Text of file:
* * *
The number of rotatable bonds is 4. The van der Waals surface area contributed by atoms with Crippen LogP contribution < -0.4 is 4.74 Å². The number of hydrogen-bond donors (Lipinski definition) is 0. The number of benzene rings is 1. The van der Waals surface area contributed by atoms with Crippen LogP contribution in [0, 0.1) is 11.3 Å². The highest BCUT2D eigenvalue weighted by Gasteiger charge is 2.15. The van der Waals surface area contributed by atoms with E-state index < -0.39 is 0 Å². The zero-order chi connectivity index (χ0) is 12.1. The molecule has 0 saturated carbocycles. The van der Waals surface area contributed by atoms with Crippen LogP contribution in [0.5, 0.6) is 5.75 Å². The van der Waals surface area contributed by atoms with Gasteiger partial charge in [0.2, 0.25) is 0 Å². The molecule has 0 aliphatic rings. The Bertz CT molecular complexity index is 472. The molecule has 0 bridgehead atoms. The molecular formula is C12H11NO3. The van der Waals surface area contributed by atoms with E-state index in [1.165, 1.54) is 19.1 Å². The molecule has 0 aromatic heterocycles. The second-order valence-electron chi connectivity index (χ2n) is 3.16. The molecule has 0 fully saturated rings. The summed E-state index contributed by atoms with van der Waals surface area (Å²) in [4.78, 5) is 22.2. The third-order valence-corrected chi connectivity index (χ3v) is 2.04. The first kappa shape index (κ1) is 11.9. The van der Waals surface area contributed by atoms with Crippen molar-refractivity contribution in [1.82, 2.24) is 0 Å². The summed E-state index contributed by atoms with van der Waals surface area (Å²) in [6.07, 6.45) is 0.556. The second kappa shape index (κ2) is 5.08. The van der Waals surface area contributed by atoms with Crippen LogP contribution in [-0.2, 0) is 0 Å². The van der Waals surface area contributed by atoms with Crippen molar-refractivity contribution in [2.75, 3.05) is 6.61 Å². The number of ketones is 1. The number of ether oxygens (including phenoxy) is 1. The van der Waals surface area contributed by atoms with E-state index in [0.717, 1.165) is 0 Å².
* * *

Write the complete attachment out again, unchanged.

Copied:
The number of rotatable bonds is 4. The van der Waals surface area contributed by atoms with Crippen LogP contribution < -0.4 is 4.74 Å². The number of hydrogen-bond donors (Lipinski definition) is 0. The number of benzene rings is 1. The van der Waals surface area contributed by atoms with Crippen LogP contribution in [0, 0.1) is 11.3 Å². The highest BCUT2D eigenvalue weighted by Gasteiger charge is 2.15. The van der Waals surface area contributed by atoms with E-state index < -0.39 is 0 Å². The zero-order chi connectivity index (χ0) is 12.1. The molecule has 0 saturated carbocycles. The van der Waals surface area contributed by atoms with Crippen LogP contribution in [0.5, 0.6) is 5.75 Å². The van der Waals surface area contributed by atoms with Gasteiger partial charge in [0.2, 0.25) is 0 Å². The molecule has 0 aliphatic rings. The Bertz CT molecular complexity index is 472. The molecule has 0 bridgehead atoms. The molecular formula is C12H11NO3. The van der Waals surface area contributed by atoms with E-state index in [1.165, 1.54) is 19.1 Å². The molecule has 0 aromatic heterocycles. The second-order valence-electron chi connectivity index (χ2n) is 3.16. The molecule has 0 fully saturated rings. The summed E-state index contributed by atoms with van der Waals surface area (Å²) in [4.78, 5) is 22.2. The third-order valence-corrected chi connectivity index (χ3v) is 2.04. The first kappa shape index (κ1) is 11.9. The van der Waals surface area contributed by atoms with Crippen molar-refractivity contribution in [1.82, 2.24) is 0 Å². The summed E-state index contributed by atoms with van der Waals surface area (Å²) in [6.07, 6.45) is 0.556. The second kappa shape index (κ2) is 5.08. The van der Waals surface area contributed by atoms with Crippen LogP contribution in [-0.2, 0) is 0 Å². The van der Waals surface area contributed by atoms with Crippen molar-refractivity contribution in [2.75, 3.05) is 6.61 Å². The number of ketones is 1. The number of ether oxygens (including phenoxy) is 1. The van der Waals surface area contributed by atoms with E-state index in [0.717, 1.165) is 0 Å².